The Leavenworth Case provided a model for most of Green's subsequent works. The basic ingredients of her stories and her methods changed little over the course of her career. Typically, the crime involved is a murder that takes place amid polite New York society, love entanglements provide clues to solving the mystery, and there is a surprise plot twist. Green frequently framed her stories around courtroom scenes or a coroner's inquest to reveal the facts of the case, and she often provided lists of deductions and possibilities as she sketched potential suspects and their motives. Each novel carefully follows the reasoning of the chief detective on the case, who is aided by an eager associate. Green's best-known detective, Inspector Ebenezer Gryce, the hero of The Leavenworth Case and such other popular novels as A Strange Disappearance (1880), Hand and Ring (1884), A Matter of Millions (1890), and The Doctor, His Wife, and the Clock (1895), has several different assistants, including Horace Byrd, Amelia Butterworth, and his principal protégé, Caleb Sweetwater, who also appears in some of Green's novels as the chief investigator. Gryce collaborates with Butterworth, a nosy but astute spinster from an old New York family, in the novels That Affair Next Door (1897), Lost Man's Lane (1898), and The Circular Study (1900). The feisty and shrewd Butterworth is considered the precursor to Agatha Christie's famous unmarried woman detective, Miss Jane Marple. Green created another important female detective for the short story collection The Golden Slipper and Other Problems for Violet Strange (1915). Strange, a young woman who leads a double life as a socialite and an agent for a professional detective agency, is frequently described as an early version of Nancy Drew.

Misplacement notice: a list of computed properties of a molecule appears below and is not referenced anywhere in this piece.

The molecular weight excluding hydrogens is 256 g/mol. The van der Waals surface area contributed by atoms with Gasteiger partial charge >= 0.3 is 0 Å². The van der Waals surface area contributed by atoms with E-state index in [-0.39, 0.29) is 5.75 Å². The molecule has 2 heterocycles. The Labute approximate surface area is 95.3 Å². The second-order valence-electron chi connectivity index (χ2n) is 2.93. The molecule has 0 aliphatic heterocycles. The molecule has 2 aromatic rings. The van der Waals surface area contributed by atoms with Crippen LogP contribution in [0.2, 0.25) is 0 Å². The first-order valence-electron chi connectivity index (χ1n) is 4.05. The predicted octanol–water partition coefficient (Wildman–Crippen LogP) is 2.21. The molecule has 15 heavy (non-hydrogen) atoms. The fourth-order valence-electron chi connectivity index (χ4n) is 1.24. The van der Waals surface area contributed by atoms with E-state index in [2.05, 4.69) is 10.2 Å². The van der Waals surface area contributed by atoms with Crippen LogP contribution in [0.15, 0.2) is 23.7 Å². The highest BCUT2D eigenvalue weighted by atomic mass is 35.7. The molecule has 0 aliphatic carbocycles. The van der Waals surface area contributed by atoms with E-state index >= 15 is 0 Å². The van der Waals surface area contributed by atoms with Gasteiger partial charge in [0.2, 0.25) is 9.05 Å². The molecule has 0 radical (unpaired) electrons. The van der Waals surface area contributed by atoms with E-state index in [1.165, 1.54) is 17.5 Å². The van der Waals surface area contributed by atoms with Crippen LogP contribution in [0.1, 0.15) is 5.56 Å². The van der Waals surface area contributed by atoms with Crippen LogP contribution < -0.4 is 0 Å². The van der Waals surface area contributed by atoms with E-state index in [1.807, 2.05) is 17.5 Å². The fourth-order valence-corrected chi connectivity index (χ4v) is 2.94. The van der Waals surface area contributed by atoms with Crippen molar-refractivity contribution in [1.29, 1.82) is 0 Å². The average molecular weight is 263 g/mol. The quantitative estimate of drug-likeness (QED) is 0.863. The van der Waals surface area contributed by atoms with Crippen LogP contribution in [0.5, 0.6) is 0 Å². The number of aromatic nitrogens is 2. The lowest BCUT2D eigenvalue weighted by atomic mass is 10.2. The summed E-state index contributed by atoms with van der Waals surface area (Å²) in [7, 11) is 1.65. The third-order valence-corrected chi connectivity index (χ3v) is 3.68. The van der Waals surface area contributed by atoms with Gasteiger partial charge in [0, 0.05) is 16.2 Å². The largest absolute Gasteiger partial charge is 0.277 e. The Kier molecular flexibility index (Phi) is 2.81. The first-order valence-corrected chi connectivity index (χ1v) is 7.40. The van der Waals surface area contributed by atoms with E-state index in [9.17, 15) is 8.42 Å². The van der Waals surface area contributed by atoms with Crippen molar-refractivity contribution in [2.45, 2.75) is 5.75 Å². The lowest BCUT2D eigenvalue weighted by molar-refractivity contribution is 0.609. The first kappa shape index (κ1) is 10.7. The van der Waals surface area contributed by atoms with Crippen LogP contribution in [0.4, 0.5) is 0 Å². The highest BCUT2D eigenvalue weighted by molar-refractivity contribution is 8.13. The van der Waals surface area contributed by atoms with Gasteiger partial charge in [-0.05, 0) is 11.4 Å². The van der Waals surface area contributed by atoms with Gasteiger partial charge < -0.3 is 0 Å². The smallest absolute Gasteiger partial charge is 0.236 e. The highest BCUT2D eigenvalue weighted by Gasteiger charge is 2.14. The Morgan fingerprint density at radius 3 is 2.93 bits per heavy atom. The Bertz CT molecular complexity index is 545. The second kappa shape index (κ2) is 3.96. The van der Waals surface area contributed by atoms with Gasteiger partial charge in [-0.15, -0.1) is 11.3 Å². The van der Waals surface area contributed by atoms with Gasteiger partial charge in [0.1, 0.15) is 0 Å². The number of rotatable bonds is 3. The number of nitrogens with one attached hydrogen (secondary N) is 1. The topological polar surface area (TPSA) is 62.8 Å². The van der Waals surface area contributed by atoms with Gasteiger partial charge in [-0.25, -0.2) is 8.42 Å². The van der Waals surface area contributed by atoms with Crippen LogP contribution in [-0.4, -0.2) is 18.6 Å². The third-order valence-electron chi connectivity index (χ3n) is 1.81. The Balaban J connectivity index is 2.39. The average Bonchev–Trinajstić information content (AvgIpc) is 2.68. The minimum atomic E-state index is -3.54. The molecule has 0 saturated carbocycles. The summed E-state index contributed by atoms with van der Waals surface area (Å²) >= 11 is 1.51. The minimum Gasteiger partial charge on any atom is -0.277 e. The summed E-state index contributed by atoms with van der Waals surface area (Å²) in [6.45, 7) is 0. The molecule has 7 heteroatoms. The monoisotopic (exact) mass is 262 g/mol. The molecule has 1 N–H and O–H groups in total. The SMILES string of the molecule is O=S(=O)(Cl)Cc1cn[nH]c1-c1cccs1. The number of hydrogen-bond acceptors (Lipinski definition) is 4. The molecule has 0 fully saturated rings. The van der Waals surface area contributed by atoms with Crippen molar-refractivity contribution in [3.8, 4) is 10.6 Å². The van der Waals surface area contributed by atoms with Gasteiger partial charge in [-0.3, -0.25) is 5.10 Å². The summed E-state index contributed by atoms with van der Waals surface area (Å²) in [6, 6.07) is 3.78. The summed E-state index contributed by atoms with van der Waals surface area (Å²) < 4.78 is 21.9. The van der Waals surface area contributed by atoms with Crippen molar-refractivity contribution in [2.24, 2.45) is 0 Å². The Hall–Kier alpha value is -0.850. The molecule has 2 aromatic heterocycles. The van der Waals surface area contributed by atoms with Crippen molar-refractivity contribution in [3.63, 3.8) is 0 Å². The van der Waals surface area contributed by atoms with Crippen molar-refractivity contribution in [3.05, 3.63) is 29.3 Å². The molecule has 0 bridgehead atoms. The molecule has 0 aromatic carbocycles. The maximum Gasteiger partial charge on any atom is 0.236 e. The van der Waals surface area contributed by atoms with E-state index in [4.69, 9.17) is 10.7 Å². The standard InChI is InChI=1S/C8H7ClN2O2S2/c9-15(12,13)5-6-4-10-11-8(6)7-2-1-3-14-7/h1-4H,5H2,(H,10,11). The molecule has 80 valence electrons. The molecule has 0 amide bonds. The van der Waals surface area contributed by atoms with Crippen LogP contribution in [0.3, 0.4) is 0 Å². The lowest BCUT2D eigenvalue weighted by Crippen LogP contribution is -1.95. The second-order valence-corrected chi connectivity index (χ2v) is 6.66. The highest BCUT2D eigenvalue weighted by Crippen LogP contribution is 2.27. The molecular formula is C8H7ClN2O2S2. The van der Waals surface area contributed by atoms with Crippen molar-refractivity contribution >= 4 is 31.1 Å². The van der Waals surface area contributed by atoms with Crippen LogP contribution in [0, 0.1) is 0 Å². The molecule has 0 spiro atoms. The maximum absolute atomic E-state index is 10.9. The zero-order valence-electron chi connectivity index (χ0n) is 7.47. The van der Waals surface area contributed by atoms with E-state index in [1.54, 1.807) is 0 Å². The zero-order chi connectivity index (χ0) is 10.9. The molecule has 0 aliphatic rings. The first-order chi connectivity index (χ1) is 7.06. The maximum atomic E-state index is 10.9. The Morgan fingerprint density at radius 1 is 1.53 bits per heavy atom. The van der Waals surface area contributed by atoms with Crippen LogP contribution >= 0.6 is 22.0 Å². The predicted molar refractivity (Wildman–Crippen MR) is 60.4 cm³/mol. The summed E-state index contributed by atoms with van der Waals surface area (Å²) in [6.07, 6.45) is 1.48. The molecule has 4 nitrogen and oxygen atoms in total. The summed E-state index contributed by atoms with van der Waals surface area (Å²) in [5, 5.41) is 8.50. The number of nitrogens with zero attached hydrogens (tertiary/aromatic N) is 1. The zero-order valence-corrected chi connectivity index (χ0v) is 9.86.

Contemporary readers and critics marveled at the ingeniousness of Green's plots, remarking that she never told the same story twice. Her appeal derived in large part from the realism of her stories. Unlike much of the detective fiction being written at the time, Green's narratives never exceeded the bounds of probability or relied on fantastic coincidences. Instead, Green constructed plots that usually turned on a piece of medical or scientific evidence, and many of the now-familiar devices she introduced involve legal and police procedures. Green herself commented on her realistic approach in an essay on crime and detective fiction she wrote toward the end of her career: "In writing detective stories, the less one resorts to arbitrary helps in the mystery, the better. I mean that people are not interested in a crime that depends on some imaginary mechanical device, some unknown poison, or some legendary animal. To resort to such expedients for your mystery is a weakness. To employ imagination in making use of natural laws, however, is another matter." In her own day, Green was ranked with Poe, Gaboriau, and Doyle among the best writers of detective fiction, and her huge following of devotees included Wilkie Collins and Woodrow Wilson. By the middle of this century, however, Green's name had fallen into obscurity, principally because her strict adherence to Victorian codes of behavior made her books appear dated. Recent critics note that her stories are overly melodramatic and sentimental, her characters forced and unnatural. Yet she is remembered as the first American woman to write a best-selling detective novel and for bringing wider readership to the genre. She is also recognized for her originality. Critics praise her stories as models of plot construction and consistently remark that she anticipated many of the characteristics of modern detective stories, not only with the new devices she introduced but also with old ones she reworked, such as her broadening of the role of the amateur detective to include women.